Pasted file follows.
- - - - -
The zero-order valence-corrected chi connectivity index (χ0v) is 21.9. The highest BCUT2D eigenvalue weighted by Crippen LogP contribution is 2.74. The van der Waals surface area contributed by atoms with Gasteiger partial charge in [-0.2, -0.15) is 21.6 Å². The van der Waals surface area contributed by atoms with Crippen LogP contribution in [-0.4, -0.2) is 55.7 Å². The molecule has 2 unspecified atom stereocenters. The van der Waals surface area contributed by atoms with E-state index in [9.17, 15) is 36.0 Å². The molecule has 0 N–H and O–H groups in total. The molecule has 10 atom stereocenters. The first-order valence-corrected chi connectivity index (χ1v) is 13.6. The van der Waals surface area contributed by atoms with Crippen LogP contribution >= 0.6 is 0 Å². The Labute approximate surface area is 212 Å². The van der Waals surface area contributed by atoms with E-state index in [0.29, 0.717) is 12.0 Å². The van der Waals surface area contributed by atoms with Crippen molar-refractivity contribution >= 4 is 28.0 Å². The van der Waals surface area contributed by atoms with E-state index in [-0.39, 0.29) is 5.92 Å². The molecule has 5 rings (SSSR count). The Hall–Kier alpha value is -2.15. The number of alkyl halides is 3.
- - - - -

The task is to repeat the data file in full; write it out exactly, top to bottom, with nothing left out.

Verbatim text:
The zero-order valence-corrected chi connectivity index (χ0v) is 21.9. The highest BCUT2D eigenvalue weighted by Crippen LogP contribution is 2.74. The van der Waals surface area contributed by atoms with Gasteiger partial charge in [-0.2, -0.15) is 21.6 Å². The van der Waals surface area contributed by atoms with Crippen LogP contribution in [-0.4, -0.2) is 55.7 Å². The molecule has 2 unspecified atom stereocenters. The van der Waals surface area contributed by atoms with E-state index in [9.17, 15) is 36.0 Å². The molecule has 0 N–H and O–H groups in total. The molecule has 10 atom stereocenters. The first-order valence-corrected chi connectivity index (χ1v) is 13.6. The van der Waals surface area contributed by atoms with Crippen LogP contribution >= 0.6 is 0 Å². The Labute approximate surface area is 212 Å². The van der Waals surface area contributed by atoms with E-state index in [0.29, 0.717) is 12.0 Å². The van der Waals surface area contributed by atoms with Crippen molar-refractivity contribution >= 4 is 28.0 Å². The van der Waals surface area contributed by atoms with E-state index in [-0.39, 0.29) is 5.92 Å². The molecule has 5 rings (SSSR count). The Hall–Kier alpha value is -2.15. The number of alkyl halides is 3.